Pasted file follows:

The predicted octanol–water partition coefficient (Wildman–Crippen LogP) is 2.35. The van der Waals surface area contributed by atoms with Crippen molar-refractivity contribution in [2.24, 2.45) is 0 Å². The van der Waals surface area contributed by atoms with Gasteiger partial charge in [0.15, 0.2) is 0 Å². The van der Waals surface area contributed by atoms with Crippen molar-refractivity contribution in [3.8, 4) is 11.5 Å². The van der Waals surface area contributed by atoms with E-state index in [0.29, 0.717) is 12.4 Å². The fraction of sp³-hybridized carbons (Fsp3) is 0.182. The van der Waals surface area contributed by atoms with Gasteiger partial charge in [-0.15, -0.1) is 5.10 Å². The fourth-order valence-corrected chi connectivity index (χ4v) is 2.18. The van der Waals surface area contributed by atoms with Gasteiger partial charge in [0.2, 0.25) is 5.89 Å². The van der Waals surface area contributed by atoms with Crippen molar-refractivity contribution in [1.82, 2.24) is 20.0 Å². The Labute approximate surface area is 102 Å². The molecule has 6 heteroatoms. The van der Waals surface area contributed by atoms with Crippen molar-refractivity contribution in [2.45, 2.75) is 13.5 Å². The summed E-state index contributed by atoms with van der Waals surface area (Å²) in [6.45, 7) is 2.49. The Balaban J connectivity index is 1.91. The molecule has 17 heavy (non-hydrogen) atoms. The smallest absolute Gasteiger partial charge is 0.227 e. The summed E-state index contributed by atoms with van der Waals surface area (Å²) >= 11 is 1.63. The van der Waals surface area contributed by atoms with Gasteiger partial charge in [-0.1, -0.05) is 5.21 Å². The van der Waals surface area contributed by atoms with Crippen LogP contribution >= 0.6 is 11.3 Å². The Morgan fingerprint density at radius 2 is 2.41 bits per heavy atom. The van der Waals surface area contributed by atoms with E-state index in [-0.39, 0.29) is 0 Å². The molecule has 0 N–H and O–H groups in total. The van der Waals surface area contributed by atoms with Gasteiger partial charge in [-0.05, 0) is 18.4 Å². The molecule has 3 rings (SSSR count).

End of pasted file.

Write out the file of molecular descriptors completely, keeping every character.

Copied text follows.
The predicted octanol–water partition coefficient (Wildman–Crippen LogP) is 2.35. The van der Waals surface area contributed by atoms with Crippen molar-refractivity contribution in [2.24, 2.45) is 0 Å². The van der Waals surface area contributed by atoms with Gasteiger partial charge in [0.15, 0.2) is 0 Å². The van der Waals surface area contributed by atoms with Crippen molar-refractivity contribution in [3.8, 4) is 11.5 Å². The van der Waals surface area contributed by atoms with E-state index in [0.29, 0.717) is 12.4 Å². The fraction of sp³-hybridized carbons (Fsp3) is 0.182. The van der Waals surface area contributed by atoms with Gasteiger partial charge in [-0.15, -0.1) is 5.10 Å². The fourth-order valence-corrected chi connectivity index (χ4v) is 2.18. The van der Waals surface area contributed by atoms with Gasteiger partial charge in [0.2, 0.25) is 5.89 Å². The van der Waals surface area contributed by atoms with Crippen molar-refractivity contribution in [1.82, 2.24) is 20.0 Å². The Labute approximate surface area is 102 Å². The molecule has 6 heteroatoms. The van der Waals surface area contributed by atoms with Crippen molar-refractivity contribution in [2.45, 2.75) is 13.5 Å². The summed E-state index contributed by atoms with van der Waals surface area (Å²) in [6.45, 7) is 2.49. The Balaban J connectivity index is 1.91. The molecule has 17 heavy (non-hydrogen) atoms. The smallest absolute Gasteiger partial charge is 0.227 e. The summed E-state index contributed by atoms with van der Waals surface area (Å²) >= 11 is 1.63. The van der Waals surface area contributed by atoms with Gasteiger partial charge in [-0.1, -0.05) is 5.21 Å². The van der Waals surface area contributed by atoms with Crippen LogP contribution >= 0.6 is 11.3 Å². The Morgan fingerprint density at radius 2 is 2.41 bits per heavy atom. The van der Waals surface area contributed by atoms with E-state index in [-0.39, 0.29) is 0 Å². The molecule has 0 N–H and O–H groups in total. The van der Waals surface area contributed by atoms with Gasteiger partial charge in [-0.05, 0) is 18.4 Å². The molecule has 3 rings (SSSR count).